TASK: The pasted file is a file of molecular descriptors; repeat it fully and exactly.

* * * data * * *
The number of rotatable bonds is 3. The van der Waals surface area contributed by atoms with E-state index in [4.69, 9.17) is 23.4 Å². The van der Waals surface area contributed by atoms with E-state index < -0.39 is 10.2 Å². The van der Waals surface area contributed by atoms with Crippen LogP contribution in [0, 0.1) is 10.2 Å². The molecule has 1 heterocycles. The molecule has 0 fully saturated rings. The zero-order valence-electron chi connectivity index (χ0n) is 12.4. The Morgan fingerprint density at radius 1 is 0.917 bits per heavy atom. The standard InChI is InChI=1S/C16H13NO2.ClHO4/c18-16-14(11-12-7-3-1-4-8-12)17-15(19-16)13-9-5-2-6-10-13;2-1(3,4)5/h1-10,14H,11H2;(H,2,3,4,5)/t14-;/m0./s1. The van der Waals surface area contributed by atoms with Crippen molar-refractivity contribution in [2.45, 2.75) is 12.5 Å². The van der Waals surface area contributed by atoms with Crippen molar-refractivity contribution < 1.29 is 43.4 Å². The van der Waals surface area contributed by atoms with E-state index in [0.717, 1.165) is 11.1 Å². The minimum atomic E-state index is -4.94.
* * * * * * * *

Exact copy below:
The number of rotatable bonds is 3. The van der Waals surface area contributed by atoms with E-state index in [4.69, 9.17) is 23.4 Å². The van der Waals surface area contributed by atoms with E-state index < -0.39 is 10.2 Å². The van der Waals surface area contributed by atoms with Crippen LogP contribution in [0, 0.1) is 10.2 Å². The molecule has 1 heterocycles. The molecule has 0 fully saturated rings. The zero-order valence-electron chi connectivity index (χ0n) is 12.4. The Morgan fingerprint density at radius 1 is 0.917 bits per heavy atom. The standard InChI is InChI=1S/C16H13NO2.ClHO4/c18-16-14(11-12-7-3-1-4-8-12)17-15(19-16)13-9-5-2-6-10-13;2-1(3,4)5/h1-10,14H,11H2;(H,2,3,4,5)/t14-;/m0./s1. The van der Waals surface area contributed by atoms with Crippen molar-refractivity contribution in [2.45, 2.75) is 12.5 Å². The van der Waals surface area contributed by atoms with Crippen molar-refractivity contribution < 1.29 is 43.4 Å². The van der Waals surface area contributed by atoms with E-state index in [0.717, 1.165) is 11.1 Å². The minimum atomic E-state index is -4.94.